In around 1994 Lou Montulli had an idea. He was working on improving the Netscape web browser, which at the time was the most popular way to access the internet, when he decided it would be useful to track whether or not someone had previously visited a website.
Montulli realised that if websites could “remember” your preferences you would no longer have to enter your username and password every single time you landed on a website, or add items to your shopping cart all over again if you left a website briefly before checking out.
He referred to the little piece of data that would be stored on a user’s computer to make this all work as a cookie.
New uses were soon found for cookies. Website owners discovered they could more accurately record information about their visitors, such as the number of new versus repeat users.
Up until this point any niggles about privacy were mostly offset by the convenience cookies provided.
This started to change with the rise of third party cookies, which are used to track your device as you browse from one website to another and serve targeted advertisements.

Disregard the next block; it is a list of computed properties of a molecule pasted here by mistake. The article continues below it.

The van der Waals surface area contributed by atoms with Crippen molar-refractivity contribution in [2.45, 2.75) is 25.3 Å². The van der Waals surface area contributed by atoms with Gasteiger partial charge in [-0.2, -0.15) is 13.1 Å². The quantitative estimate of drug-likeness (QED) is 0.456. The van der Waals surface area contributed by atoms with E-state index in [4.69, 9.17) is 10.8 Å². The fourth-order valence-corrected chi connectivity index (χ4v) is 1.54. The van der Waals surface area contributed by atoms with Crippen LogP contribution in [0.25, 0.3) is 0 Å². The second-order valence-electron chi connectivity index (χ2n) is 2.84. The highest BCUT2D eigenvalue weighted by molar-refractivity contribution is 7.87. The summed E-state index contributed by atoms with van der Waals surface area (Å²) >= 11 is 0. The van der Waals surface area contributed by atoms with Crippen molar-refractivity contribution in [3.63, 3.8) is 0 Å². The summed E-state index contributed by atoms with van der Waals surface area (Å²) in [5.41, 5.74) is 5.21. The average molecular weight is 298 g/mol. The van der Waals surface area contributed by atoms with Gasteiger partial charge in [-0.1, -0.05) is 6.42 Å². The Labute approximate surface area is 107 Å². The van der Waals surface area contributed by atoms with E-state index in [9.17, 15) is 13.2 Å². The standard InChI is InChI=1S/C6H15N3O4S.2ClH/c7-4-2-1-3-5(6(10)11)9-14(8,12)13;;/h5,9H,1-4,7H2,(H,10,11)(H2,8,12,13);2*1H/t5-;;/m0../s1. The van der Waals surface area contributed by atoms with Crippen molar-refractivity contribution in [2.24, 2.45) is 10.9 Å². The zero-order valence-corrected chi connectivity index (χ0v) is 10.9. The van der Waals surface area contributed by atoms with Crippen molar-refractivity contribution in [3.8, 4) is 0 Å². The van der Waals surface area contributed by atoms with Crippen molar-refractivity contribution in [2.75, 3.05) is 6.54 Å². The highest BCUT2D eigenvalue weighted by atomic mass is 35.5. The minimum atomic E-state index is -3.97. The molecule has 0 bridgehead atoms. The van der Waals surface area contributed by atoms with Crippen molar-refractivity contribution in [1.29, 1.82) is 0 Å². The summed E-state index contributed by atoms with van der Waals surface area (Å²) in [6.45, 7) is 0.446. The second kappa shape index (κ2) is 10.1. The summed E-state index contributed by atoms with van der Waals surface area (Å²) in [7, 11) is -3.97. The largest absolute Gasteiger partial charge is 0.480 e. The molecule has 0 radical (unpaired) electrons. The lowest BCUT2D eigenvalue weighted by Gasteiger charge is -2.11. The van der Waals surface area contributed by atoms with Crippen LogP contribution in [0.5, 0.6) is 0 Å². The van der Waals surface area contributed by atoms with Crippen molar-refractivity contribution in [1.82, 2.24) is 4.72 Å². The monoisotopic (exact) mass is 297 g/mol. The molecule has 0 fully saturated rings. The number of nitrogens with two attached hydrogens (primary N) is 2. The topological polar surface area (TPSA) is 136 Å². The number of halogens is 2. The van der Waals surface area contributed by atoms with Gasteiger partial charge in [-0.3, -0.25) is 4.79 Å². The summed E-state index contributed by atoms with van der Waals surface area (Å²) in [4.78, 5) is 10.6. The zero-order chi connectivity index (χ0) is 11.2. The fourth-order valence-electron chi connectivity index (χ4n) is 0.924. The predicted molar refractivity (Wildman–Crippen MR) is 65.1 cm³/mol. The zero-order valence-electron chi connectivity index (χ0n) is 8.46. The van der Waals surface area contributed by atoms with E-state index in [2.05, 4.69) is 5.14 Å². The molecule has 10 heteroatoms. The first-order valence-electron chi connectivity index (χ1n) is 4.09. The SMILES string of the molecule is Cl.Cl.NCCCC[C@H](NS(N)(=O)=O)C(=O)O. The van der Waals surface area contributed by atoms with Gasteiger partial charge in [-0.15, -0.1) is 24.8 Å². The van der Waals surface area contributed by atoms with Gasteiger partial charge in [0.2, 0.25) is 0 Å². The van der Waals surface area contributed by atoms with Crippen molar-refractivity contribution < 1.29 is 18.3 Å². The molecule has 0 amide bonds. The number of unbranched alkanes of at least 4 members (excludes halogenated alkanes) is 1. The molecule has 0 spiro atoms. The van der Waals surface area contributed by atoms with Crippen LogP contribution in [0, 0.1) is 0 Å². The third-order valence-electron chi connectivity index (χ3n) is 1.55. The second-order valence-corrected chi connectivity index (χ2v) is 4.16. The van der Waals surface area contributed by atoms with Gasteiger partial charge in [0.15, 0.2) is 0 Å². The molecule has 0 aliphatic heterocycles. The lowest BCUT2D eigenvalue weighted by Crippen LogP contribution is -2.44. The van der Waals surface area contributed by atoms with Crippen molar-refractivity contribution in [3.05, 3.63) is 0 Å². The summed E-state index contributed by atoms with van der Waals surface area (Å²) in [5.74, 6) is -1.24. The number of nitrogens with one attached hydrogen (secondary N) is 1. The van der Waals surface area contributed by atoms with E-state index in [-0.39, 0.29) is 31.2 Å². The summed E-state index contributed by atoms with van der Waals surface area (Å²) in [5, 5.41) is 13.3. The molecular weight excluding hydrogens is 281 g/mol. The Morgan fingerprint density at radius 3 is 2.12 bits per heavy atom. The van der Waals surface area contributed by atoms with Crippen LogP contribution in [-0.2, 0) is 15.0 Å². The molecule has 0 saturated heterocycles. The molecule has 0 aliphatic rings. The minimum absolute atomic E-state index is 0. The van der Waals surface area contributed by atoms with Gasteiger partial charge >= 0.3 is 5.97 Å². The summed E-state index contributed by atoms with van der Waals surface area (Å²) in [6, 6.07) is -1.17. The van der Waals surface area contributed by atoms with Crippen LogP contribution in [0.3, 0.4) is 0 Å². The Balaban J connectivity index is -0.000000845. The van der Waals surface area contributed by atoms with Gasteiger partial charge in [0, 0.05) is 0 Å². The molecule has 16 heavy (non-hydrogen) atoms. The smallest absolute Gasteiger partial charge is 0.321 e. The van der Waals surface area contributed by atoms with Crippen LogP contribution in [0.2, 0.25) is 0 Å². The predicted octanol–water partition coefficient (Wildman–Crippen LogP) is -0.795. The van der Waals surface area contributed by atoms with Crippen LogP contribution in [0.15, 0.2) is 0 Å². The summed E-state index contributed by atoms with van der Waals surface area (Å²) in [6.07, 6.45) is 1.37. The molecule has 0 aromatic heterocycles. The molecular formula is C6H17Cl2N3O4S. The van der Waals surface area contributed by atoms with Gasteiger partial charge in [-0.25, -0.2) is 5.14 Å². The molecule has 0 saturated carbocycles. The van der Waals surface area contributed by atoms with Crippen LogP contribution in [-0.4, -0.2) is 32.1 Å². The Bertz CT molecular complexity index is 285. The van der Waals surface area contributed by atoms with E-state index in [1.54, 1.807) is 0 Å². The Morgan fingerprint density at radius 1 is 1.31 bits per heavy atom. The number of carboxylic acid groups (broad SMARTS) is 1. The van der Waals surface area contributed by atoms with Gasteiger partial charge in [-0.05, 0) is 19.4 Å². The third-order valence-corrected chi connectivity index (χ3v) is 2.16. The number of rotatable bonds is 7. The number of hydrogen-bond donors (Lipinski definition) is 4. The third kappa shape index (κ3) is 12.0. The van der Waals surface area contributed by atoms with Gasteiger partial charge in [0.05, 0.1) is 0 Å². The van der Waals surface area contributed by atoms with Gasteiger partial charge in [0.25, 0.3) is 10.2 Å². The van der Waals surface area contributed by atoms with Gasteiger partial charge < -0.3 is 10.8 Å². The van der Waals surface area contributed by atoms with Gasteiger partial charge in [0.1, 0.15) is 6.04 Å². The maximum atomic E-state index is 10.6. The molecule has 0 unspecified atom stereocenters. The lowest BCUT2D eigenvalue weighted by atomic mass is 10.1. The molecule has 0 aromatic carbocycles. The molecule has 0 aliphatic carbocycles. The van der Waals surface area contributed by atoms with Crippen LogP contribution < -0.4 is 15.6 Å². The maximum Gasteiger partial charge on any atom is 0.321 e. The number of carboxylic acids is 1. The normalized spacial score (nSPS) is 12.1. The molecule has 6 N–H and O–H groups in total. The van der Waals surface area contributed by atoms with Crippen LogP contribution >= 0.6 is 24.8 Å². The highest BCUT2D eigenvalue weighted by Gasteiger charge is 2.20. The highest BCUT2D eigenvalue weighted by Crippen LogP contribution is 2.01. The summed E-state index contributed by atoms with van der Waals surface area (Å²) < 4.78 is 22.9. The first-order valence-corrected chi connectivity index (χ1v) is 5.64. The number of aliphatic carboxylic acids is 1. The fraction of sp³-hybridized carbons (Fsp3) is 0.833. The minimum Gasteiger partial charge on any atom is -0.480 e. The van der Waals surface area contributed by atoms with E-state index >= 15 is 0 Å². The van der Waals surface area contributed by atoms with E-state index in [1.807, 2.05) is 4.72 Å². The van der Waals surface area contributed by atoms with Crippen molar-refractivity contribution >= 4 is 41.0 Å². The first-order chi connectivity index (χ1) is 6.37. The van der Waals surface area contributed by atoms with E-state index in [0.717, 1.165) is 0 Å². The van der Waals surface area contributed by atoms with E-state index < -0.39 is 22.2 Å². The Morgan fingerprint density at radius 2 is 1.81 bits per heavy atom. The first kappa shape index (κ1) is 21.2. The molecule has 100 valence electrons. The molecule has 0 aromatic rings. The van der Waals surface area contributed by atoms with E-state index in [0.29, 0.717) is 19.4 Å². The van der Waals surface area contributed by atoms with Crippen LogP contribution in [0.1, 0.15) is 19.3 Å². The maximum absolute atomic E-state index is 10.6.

“Third-party cookies are the main reason why the shoes you looked at two weeks ago are still stalking you around the web,” explains Matt Burgess of Wired. “All the data gathered by third-party cookies is used to build user profiles, which can include your interests, the things you buy and behaviours online – this can be fed back to murky data brokers.”
Attempts to limit third party cookies include legislation introduced in 2011 by the EU that requires websites to request your consent to be tracked. But these annoying pop-ups have done little to stem the tide of intrusive ads.
This might soon change. Google Chrome – the world’s most popular web browser – will block third party cookies from next year.
But while this might seem like good news for people concerned about privacy it is not an altruistic move by Google. On the contrary it is likely to tighten the web giant’s iron fisted grip on the online ad industry.